Skottie Young loved Battle Chasers when it launched.
Joe Madureira was his “favorite artist of all time,” and Young wanted to know everything about the guy. The problem was the internet was “barely a thing” at this point. 10 The comic itself was effectively the only gateway to Madureira for a fan like Young, a major source of disappointment for the now cartoonist.
“If Joe Mad had a website,” Young said. “I would’ve bought every t-shirt, bookmark, sticker…everything.”
It was a completely different world at the turn of the century. These days, though, if a direct market-oriented creator like Madureira wanted to fulfill the dreams of a fan like Young — and fund his work while he was at it — it’s considerably easier to do. While opportunities have always been there for industrious, self-starting creators, Young says it’s “easier for everybody to implement almost anything they want” thanks to the robust, versatile options the world now has to offer.
Whether it’s online store architectures like Shopify or Big Cartel, crowd-funding platforms like Kickstarter or Patreon, digital comics entities like Webtoon or Substack, or livestreaming options like Twitch or YouTube, it’s easier than ever for creators to bring their work to fans. Many have been taking advantage of this for years. But for those working within the structures of the direct market, 11 it’s been slower going. That’s for understandable reasons: the cycle of deadlines and finding new work always beckoned.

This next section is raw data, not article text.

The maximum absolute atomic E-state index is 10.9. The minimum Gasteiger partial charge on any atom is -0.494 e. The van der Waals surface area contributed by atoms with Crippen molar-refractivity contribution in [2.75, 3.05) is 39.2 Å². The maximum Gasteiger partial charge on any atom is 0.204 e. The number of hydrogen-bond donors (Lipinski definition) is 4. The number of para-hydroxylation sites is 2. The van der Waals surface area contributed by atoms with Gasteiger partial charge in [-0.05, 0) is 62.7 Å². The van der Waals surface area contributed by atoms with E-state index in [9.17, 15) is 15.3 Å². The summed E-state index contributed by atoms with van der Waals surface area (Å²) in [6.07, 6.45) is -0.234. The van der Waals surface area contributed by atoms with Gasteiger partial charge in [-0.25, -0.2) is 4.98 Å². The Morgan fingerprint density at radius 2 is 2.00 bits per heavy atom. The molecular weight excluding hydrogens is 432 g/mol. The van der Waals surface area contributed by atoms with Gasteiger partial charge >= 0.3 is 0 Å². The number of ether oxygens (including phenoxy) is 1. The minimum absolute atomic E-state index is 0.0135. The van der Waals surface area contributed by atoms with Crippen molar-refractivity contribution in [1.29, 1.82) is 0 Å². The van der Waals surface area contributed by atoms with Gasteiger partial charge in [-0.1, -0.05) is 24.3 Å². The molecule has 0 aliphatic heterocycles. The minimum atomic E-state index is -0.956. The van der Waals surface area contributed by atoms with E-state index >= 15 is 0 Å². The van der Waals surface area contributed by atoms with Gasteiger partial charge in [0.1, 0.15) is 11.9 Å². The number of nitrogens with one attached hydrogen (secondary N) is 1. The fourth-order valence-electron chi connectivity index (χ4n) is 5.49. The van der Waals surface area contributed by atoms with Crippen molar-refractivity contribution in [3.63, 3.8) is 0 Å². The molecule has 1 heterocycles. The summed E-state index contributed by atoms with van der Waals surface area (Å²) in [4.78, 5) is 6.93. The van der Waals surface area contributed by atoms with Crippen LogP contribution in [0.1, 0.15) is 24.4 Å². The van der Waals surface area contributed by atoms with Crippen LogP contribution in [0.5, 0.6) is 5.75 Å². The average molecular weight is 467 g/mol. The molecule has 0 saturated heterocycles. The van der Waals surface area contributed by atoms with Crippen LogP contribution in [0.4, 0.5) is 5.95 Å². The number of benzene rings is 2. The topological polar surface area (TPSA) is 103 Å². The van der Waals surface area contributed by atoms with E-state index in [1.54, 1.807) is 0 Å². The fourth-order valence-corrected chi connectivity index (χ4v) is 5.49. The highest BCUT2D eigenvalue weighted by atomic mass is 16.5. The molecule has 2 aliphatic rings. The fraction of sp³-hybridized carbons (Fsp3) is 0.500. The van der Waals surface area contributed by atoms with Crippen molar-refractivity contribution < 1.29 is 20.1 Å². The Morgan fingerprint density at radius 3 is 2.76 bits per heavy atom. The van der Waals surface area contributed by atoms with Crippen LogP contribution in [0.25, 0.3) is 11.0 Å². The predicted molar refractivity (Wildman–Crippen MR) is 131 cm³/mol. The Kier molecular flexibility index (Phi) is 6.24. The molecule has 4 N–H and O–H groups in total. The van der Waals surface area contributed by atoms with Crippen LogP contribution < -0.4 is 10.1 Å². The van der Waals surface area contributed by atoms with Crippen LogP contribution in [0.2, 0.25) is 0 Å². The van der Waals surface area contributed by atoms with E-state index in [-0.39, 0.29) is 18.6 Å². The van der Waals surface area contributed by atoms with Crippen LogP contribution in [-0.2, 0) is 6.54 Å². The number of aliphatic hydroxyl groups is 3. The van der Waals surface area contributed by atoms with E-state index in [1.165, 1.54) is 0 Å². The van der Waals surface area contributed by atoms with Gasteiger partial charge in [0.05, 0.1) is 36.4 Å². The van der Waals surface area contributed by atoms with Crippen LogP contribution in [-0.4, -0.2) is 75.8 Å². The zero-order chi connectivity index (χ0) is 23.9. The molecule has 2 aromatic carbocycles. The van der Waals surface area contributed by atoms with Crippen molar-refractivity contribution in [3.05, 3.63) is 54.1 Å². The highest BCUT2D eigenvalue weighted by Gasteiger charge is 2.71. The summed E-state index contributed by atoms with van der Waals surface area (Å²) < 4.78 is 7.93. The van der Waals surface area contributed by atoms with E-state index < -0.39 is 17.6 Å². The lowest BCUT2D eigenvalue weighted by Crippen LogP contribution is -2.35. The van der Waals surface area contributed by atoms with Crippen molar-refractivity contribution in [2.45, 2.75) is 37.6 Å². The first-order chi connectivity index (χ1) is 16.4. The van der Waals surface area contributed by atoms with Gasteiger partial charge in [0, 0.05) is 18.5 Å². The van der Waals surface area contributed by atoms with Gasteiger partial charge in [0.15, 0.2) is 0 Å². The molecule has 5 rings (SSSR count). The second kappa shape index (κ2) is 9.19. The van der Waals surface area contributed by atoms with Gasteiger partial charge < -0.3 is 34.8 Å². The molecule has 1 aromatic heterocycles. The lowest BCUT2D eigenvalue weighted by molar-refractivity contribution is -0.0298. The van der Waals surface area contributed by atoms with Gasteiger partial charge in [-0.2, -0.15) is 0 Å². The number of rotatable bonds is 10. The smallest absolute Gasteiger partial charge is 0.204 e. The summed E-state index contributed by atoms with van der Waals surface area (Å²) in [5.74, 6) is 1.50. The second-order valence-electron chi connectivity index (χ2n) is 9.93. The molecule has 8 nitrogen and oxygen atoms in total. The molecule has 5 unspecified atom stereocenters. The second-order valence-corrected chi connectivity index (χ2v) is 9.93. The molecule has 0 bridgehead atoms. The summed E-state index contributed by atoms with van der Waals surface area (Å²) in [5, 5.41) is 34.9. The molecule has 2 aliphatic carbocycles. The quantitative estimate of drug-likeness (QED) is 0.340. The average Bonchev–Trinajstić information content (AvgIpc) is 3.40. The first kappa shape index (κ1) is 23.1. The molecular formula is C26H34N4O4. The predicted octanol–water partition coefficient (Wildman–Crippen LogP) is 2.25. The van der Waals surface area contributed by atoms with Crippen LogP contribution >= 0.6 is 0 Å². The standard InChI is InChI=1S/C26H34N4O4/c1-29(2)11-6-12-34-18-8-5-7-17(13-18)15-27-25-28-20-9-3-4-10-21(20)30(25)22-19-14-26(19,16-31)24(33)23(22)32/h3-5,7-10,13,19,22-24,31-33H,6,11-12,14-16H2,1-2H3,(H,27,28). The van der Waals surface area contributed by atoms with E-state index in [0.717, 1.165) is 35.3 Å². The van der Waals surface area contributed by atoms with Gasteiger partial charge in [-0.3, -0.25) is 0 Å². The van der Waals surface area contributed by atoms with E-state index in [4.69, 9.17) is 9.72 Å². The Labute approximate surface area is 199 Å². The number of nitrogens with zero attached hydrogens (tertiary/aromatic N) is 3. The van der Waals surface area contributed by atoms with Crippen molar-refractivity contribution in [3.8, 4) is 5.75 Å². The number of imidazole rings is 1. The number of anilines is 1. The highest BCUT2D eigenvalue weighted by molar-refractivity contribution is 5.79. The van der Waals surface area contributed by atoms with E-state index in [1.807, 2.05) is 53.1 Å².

As someone once told me, direct market creators live on an eternal treadmill, endlessly trying to keep pace. It’s difficult to change the way you do things when your primary goal is surviving and succeeding within that loop. The value of these options was recognized, at least conceptually. But if you have pages or a script due, you focus on the task at hand. That’s why the treadmill needed to break for many to truly take advantage.
22 months ago, that happened. The pandemic hit, and just like that, the direct market changed. Distribution stopped. Publishing schedules halted. And, more crucially to this story, pencils were put down.
And creators had time.
“One of the pandemic effects was that people had a chance to catch that low hanging fruit. They fixed or improved their websites, they set up Ko-fis and Patreons or Etsy, Gumroad, and Shopify stores. Everybody had time stuck at home to level up their game,” The Beat’s Heidi MacDonald told me. “The truth is we have had all the tools. It was just limited by our time.
“And the pandemic gave us a lot of time at home sitting in front of the computer.”
With the direct market effectively on hold and its future deeply uncertain at that point, creators had a choice: wait to see what happens or find a new path. And waiting hardly seemed like an option for many.
That new path — a retrofitting of an enormous mix of tools and opportunities onto the job of making comics — is changing the shape of the direct market creator’s career. This is a look at that path, and how the breaking of that treadmill might have opened the door to a more sustainable future — for those interested in taking it.